The Aspen City Council agreed in a 3-2 vote Tuesday to adopt an ordinance that will amend the land-use code by adding two demolition allotments in 2024 for residential properties.
The additional allotments, which will allow property owners to raze their homes, increases the overall demolition-permit count to eight next year. Homeowners seeking an allotment next year will need to enter a city-run lottery that would determine the extra two winners.
When the council overhauled the city’s land-use code in 2022, one change was putting a cap on the number of demolition permits issued annually. Members of the council at the time reasoned that a restriction was needed because of runaway development born out of the COVID-19 pandemic, when the real estate market went bonkers as well-heeled people relocated to Aspen and other ski resorts from metropolitan areas.
The first-come, first-served selection process for demo permits was fraught from the day it began on Aug. 8, 2022, when the city fielded the applications on its email server. The server was overcome with hundreds of emails associated with the same eight applications.
Initially the first six property owners in the email line were told they would be awarded demolition permits, but later learned the permits had been denied because of the email deluge. Rather than going to court with the rejected property owners, the city awarded them the six demolition allotments reserved for 2024.
Councilmen Bill Guth and Sam Rose, who were elected last March and were not members of the council that put the cap on demolition permits, criticized the limit as being a knee-jerk reaction by the previous council, a decision that amounted to a disaster.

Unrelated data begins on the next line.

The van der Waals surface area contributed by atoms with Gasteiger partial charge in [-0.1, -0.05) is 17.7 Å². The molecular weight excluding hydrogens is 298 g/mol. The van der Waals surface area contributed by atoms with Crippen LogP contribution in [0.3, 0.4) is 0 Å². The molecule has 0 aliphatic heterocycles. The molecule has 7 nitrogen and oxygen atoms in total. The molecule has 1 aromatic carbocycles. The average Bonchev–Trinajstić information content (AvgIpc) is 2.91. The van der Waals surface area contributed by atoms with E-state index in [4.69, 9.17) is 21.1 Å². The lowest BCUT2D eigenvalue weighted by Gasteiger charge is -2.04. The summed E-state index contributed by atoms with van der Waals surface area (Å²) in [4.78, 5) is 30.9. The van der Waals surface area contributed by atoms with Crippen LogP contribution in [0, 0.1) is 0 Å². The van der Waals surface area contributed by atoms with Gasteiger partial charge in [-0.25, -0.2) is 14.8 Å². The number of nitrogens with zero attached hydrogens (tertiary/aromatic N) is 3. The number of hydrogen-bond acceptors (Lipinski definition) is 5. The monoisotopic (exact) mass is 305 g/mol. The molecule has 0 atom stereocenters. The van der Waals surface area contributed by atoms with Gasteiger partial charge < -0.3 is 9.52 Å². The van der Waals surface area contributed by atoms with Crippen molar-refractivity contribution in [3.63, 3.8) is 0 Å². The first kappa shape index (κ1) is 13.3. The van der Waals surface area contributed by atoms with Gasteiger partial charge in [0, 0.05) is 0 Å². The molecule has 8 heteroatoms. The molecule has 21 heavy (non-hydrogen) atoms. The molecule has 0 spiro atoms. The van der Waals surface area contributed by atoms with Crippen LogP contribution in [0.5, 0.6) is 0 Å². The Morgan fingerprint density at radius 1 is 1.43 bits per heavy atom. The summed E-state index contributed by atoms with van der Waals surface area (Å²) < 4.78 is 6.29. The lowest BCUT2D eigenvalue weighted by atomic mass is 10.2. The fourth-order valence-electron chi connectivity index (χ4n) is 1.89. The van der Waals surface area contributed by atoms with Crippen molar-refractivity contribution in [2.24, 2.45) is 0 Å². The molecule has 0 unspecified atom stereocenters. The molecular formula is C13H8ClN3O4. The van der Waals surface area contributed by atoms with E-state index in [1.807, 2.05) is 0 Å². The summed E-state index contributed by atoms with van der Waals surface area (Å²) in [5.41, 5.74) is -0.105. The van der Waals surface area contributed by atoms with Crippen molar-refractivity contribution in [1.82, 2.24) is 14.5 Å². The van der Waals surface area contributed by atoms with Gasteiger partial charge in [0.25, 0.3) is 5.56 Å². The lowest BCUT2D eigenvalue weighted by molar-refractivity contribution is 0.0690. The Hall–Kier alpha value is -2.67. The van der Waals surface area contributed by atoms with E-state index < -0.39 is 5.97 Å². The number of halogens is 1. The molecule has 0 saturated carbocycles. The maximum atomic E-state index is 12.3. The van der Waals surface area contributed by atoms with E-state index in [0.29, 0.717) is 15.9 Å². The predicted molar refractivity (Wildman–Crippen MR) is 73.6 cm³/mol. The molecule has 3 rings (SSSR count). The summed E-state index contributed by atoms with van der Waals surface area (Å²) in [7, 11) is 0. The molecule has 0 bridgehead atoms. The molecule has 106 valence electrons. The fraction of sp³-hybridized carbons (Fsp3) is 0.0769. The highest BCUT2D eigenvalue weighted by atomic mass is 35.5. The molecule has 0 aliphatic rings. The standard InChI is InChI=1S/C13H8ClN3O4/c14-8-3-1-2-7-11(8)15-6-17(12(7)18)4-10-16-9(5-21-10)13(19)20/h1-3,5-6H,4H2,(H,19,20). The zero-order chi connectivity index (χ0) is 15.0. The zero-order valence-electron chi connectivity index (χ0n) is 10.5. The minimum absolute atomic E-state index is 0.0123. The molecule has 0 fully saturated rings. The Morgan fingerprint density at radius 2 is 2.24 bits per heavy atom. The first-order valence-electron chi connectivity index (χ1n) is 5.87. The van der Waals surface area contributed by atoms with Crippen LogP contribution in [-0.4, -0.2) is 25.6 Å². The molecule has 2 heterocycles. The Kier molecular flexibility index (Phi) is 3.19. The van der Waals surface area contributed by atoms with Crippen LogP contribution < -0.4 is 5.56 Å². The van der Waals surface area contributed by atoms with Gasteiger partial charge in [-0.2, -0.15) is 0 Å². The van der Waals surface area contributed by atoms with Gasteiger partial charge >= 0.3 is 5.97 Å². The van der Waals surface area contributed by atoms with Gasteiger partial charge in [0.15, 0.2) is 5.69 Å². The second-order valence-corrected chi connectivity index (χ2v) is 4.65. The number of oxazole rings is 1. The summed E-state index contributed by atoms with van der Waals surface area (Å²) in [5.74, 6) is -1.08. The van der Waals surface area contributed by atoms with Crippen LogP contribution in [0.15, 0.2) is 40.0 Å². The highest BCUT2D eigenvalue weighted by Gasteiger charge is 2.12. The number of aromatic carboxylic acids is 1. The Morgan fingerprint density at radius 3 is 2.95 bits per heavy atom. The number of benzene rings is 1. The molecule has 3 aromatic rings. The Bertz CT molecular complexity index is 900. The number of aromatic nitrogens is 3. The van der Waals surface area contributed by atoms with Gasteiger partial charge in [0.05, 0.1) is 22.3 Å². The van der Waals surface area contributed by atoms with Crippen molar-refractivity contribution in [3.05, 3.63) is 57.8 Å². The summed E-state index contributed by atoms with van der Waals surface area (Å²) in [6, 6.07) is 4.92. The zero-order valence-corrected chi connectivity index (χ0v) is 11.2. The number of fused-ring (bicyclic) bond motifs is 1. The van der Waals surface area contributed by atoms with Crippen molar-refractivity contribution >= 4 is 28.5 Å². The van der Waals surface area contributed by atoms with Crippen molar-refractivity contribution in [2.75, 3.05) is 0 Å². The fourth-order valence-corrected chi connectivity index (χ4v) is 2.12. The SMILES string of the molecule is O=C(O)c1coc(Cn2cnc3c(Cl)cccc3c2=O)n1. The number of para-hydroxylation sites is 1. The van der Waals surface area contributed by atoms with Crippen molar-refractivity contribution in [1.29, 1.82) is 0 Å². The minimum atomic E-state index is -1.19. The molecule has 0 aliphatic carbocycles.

Guth and Rose have been advocating that the council ditch the cap on demolitions altogether, and the council agreed to have a work session in the first quarter of 2024 to re-examine the policy.
“It’s a disaster,” said Guth of the demolition permit caps. “Those of you who implemented this will have egg on your faces when you realize these unintended consequences.”
Said Rose: “I don’t think there was a need for regulation; this was a gross overreaction to the number of demolition permits in 2020.”
Guth proposed adding 99 demolition allotments in 2024 but did not get support.
Mayor Torre and Councilman Ward Hauenstein were part of the 2022 council that supported the measure to cap demo permits.
“I acknowledge Bill and Sam and Mike (Maple, an Aspen resident who also has been highly critical of the program) and your objections and characterization of the program,” Hauenstein said, noting the council at the time was concerned about the “tremendous impact” of development and did not have the benefit of hindsight that critics enjoy now.
Hauenstsein said the council’s chief concern to “protect the fabric of Aspen and our intentions were as good as they can be.”
By: Rick Carroll I Aspen Daily News I December 13, 2023